If she wins, President Hillary Clinton's troubles would start before she is even sworn into office.
Most Americans don't trust her. Many lawmakers vow not to work with her. One already has floated the idea of impeachment. Republican congressional investigations are likely, adding to a new FBI investigation involving her personal e-mail system.
How could she govern? Clinton's three decades of experience in government, punctuated by e-mails providing revealing looks at how she operates behind the scenes and interviews with people who have worked with her or against her give some clues as to how she'd work even in such a hostile environment.
She does all of her homework and wants to know everything. She can compartmentalize her feelings enough to work with enemies if necessary. She's more willing to socialize with members of Congress than President Obama has been. She relies on staff, sometimes even for personal things. She also can be very insecure, keeps to a select few advisers, doesn't trust the media and worries constantly about her privacy.
One sign of how she might operate: As a senator from New York immediately after leaving the White House, Clinton earned a surprising reputation for working with Republicans on Capitol Hill.
In her first speech as senator, Clinton said she'd learned from her unsuccessful effort as first lady to pass a national health care law. "I learned some valuable lessons about the legislative process, the importance of bipartisan cooperation and the wisdom of taking small steps to get a big job done," she said.
Clinton worked with Sen. Lindsey Graham, R-S.C. — who helped manage the impeachment case against President Bill Clinton — to allow National Guard and reserve troops to buy insurance policies in Tricare, the military health care system.
Republicans and Democrats expect that she would do the same as president — meeting with lawmakers on their home turf on Capitol Hill and inviting them to the White House and Camp David.
"She will make it a significant part of her outreach to Congress by spending time with members, cultivating the members," said Rep. Adam Schiff, D-Calif.
"I think she will be more in tune to the needs of Congress than Obama has been," said Ken Duberstein, who served as President Ronald Reagan's chief of staff in his second term. "She'd treat Congress as more than an adversary."
Other GOP voices are pushing for tougher stands against Clinton's presidency.
Rep. Mo Brooks, R-Ala., has already suggested impeachment hearings against her. Sen. John McCain, R-Ariz., said he would try to block any Clinton Supreme Court nominee. Sens. Ted Cruz, R-Texas, and Richard Burr, R-N.C., said the Senate might leave the nation's high court with only eight members if Clinton were elected. And Republicans are eager to launch more investigations.
"It's a target-rich environment," House Oversight Committee Chairman Jason Chaffetz, R-Utah, told the Washington Post.
Yet Rep. Steve King, R-Iowa, an outspoken conservative who supports Donald Trump, said he could work with a President Clinton. "I've sat across the table with Hillary Clinton eye to eye, and when you're working outside of staff and outside of the press she is somebody I can work with," he said this summer.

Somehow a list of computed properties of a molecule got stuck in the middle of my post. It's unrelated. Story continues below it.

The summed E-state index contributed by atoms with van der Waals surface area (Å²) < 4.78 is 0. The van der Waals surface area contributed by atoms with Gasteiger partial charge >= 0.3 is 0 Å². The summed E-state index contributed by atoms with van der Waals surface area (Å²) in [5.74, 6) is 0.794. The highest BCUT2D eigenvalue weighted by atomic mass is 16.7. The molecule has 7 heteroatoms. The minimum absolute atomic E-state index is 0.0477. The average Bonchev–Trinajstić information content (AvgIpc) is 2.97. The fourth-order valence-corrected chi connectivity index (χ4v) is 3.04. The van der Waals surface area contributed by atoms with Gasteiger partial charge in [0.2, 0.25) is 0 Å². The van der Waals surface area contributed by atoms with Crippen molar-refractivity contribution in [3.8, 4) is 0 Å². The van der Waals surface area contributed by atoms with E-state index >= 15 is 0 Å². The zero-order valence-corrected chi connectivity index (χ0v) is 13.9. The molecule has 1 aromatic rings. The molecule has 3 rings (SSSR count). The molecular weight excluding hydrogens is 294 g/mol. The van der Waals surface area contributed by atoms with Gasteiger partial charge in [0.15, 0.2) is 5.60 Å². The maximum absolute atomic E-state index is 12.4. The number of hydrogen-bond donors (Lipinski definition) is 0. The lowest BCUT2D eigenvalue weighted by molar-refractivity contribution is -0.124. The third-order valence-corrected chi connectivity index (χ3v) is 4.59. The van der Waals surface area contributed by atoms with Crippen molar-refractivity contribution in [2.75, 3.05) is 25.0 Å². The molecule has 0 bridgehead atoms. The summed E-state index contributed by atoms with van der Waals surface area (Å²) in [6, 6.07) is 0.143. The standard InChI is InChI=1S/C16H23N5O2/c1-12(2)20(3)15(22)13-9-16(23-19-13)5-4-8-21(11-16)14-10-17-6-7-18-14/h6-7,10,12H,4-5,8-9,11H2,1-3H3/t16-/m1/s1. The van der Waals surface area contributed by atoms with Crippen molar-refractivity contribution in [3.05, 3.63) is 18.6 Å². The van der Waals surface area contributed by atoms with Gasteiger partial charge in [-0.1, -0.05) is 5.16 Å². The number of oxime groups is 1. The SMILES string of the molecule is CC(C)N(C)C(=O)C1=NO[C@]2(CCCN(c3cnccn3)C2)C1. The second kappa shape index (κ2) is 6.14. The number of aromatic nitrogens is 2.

At the same time, Clinton would face competing pressures from her own party.
A handful of moderate Democrats from more rural states facing re-election, including Sens. Heidi Heitkamp of North Dakota and Joe Manchin of West Virginia, will want her to advocate a more centrist message.
Yet Sens. Elizabeth Warren, of Massachusetts, Bernie Sanders, independent of Vermont, and Chuck Schumer of New York, who is expected to become Senate Democratic leader next year, would be pushing Clinton to the left, pulling her away from the middle and compromise with the Republicans.
"Whatever reasons they have for mistrusting her … there's nothing she can do to persuade them through words," said William Galston, a former adviser to Bill Clinton who's now a Brookings Institution fellow. "It has to be through deeds."
If her public skills are well known, her private behavior also has been laid bare by the release of thousands of e-mails that offer signs of how she'd govern.
She seeks additional information, accepts unsolicited advice and wants to be more involved. But she is also worried about being left out and has a hard time apologizing.
Six months after the news of her private e-mail system became public, for example, Clinton was still having trouble speaking about her actions. "Everyone wants her to apologize. And she should," top adviser Neera Tanden said in one leaked e-mail. "Apologies are like her Achilles' heel."
Jonathan Allen, co-author of the book "HRC: State Secrets and the Rebirth of Hillary Clinton," described her as "very secretive" with an inner circle that is extremely insular. "She pays a lot of attention to the details of every plan … meaning her staff has to be on its toes at all times," he said. "But even as she keeps information close to her vest, she also understands the need to have buy-in from various stakeholders to get things done."